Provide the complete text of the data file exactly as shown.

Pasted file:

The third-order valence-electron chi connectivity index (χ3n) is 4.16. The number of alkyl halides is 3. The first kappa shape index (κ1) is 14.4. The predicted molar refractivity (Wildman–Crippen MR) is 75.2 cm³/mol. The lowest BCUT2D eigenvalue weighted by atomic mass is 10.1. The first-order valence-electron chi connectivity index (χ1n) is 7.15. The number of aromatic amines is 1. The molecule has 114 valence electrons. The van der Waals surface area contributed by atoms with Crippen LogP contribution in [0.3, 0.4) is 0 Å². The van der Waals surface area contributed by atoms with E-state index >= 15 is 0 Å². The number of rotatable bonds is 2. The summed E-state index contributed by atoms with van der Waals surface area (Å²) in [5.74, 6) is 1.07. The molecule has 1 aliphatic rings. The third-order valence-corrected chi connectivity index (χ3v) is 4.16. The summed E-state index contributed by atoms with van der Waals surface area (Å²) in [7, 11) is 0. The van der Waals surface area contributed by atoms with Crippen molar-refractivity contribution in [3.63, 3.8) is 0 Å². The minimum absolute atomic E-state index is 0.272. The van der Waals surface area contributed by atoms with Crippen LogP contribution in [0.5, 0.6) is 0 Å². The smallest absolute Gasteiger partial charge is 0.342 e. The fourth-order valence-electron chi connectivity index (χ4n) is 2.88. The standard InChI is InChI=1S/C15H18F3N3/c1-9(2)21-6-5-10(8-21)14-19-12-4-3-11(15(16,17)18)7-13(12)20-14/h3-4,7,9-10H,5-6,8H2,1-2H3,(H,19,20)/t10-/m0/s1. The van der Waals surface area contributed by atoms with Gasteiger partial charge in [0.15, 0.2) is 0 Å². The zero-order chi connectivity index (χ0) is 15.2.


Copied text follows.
The third-order valence-electron chi connectivity index (χ3n) is 4.16. The number of alkyl halides is 3. The first kappa shape index (κ1) is 14.4. The predicted molar refractivity (Wildman–Crippen MR) is 75.2 cm³/mol. The lowest BCUT2D eigenvalue weighted by atomic mass is 10.1. The first-order valence-electron chi connectivity index (χ1n) is 7.15. The number of aromatic amines is 1. The molecule has 114 valence electrons. The van der Waals surface area contributed by atoms with Crippen LogP contribution in [0.3, 0.4) is 0 Å². The van der Waals surface area contributed by atoms with E-state index >= 15 is 0 Å². The number of rotatable bonds is 2. The summed E-state index contributed by atoms with van der Waals surface area (Å²) in [5.74, 6) is 1.07. The molecule has 1 aliphatic rings. The third-order valence-corrected chi connectivity index (χ3v) is 4.16. The summed E-state index contributed by atoms with van der Waals surface area (Å²) in [7, 11) is 0. The van der Waals surface area contributed by atoms with Crippen molar-refractivity contribution in [3.63, 3.8) is 0 Å². The minimum absolute atomic E-state index is 0.272. The van der Waals surface area contributed by atoms with Crippen LogP contribution in [0.5, 0.6) is 0 Å². The smallest absolute Gasteiger partial charge is 0.342 e. The fourth-order valence-electron chi connectivity index (χ4n) is 2.88. The standard InChI is InChI=1S/C15H18F3N3/c1-9(2)21-6-5-10(8-21)14-19-12-4-3-11(15(16,17)18)7-13(12)20-14/h3-4,7,9-10H,5-6,8H2,1-2H3,(H,19,20)/t10-/m0/s1. The van der Waals surface area contributed by atoms with Gasteiger partial charge in [0.15, 0.2) is 0 Å². The zero-order chi connectivity index (χ0) is 15.2.